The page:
The zany Wisdom, put in charge of his aunt's cottage during an English summer in the roaring twenties, decides to invite several of his friends to his posh new digs. Among the invitees is ... See full summary »
Norman is quite happy selling newspapers outside Westminster station but his Grandfather (the Prime Minister) wants to get him "a more responsible job". A few favours are called in and ... See full summary »
Norman works in a jewellers workshop and fantasises (in the nicest way) about meeting the window dresser across the road from his workshop. He wants to buy her a diamond pendant but ... See full summary »
John Paddy Carstairs
Norman is the oldest orphan at Greenwood Children's Home and now acts as their caretaker. All the orphans are very happy and well cared for. The adventures start when a nasty property ... See full summary »
Norman is a window cleaner who has to clean a manor house with hundreds of windows. He is distracted by the son of the house who persuades him to go into town. When some villains try and ... See full summary »
John Paddy Carstairs
Norman and Mr Grimsdale are council workmen mending the road outside an Army base when they come into conflict with the military. Shortly afterwards, they get drafted and fall into the ... See full summary »
John Paddy Carstairs
Norman is working in the stock room of a large London department store, but he has ambition (doesn't he always !!), he wants to be a window dresser making up the public displays. Whilst ... See full summary »
Norman wants to be a policeman like his father was, but he fails the height test (amongst others). One day he gets out his father's old uniform and "walks the beat". This leads to a level ... See full summary »
The zany Wisdom, put in charge of his aunt's cottage during an English summer in the roaring twenties, decides to invite several of his friends to his posh new digs. Among the invitees is the title character, played by the delightful comedienne Millicent Martin. All sorts of slapstick chaos ensues, but Wisdom manages to save the day before things get hopelessly out of hand. Like Jerry Lewis, Norman Wisdom is an acquired taste, but he's worth sampling at least once. Written by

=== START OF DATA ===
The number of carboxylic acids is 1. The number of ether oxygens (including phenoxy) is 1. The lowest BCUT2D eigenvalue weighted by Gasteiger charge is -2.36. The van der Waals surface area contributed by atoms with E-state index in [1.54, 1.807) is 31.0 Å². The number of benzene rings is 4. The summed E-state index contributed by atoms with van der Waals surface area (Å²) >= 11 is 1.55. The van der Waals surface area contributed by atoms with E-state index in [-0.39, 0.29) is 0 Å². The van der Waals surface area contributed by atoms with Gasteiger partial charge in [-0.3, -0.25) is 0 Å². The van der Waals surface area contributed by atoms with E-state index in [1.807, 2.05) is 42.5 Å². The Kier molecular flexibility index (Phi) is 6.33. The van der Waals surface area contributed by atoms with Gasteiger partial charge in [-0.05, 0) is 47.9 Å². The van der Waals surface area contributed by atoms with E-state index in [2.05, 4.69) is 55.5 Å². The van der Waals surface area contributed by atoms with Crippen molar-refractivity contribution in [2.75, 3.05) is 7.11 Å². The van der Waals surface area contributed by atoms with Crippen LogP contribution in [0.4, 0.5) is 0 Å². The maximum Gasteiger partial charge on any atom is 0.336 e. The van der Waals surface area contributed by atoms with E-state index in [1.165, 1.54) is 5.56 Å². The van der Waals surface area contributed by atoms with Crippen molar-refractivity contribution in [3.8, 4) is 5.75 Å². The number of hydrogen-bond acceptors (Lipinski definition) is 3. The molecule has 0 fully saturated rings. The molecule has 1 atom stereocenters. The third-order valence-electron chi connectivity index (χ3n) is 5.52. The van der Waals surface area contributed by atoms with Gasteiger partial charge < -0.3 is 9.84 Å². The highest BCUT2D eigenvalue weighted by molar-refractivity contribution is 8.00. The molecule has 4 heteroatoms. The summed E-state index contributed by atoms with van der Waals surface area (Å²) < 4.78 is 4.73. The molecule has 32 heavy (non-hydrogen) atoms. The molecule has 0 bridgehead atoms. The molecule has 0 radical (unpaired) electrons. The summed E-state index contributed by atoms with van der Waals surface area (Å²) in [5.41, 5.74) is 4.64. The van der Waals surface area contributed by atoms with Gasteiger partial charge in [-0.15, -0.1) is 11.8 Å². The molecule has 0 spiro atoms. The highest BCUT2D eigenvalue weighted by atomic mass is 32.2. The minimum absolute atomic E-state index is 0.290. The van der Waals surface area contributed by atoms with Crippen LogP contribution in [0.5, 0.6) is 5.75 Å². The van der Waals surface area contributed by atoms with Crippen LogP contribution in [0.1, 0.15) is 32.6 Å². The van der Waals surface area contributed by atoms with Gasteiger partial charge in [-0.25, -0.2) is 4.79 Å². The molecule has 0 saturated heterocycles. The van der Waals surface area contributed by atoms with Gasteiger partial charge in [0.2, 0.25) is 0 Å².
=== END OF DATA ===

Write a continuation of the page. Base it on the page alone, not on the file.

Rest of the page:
Interesting that our Norm was paired opposite Millicent Martin, who was to be big in the forthcoming satire boom in England in the 1960s (and "That Was The Week" in particular). Quite why Wisdom took on this type of lead role is something of a mystery - cast as he was as one of the Bertie Wooster, PG Wodehouse, upper class, chinless wonder types. Yet he does remarkably well with, I have to say, not one of P.G.'s best offerings -even though the novel was given a makeover for the big screen by the improbably named Reuben Ship (a film and TV writer who penned scripts for, amongst others, Spike Milligan and Frankie Howerd). However, some of the rough edges of the dialog do grate somewhat, presumably in a vain attempt to keep faith with the Wodehouse original. On the printed page such exchanges can still sparkle. But on screen they run the risk of coming over as being about as sharp as the blunt end of a bread pudding. As when the Norman Wisdom character (Sam Marlowe), caught by a New York cop prancing around the street in his underwear (don't ask) says: "It's all right, officer, I'm English." And the cop replies: "Well, I'm Irish, so you'll have to come up with a better excuse than that." Wisdom and Martin are most ably supported by, in particular, Richard Briers, who starred in later sitcoms such as "Brothers In Law", "The Good Life", (you name it) playing the part of the Wisdom character's useless friend, Eustace Hignett (well, with a name like Eustace he would have to be useless, wouldn't he?). Though quite unlike any character he had played before (or was later to do) Wisdom does maintain the tradition of being a (somewhat unlikely) romantic lead. And although he was pushing fifty by then (compared to M.M. being well under thirty) he still comes across as comparatively youthful and was able to pull off a number of stunts both in and out of the water while managing to look convincing. But as to whether or not he actually gets the girl in this one - you'll just have to watch the movie and see for yourself.
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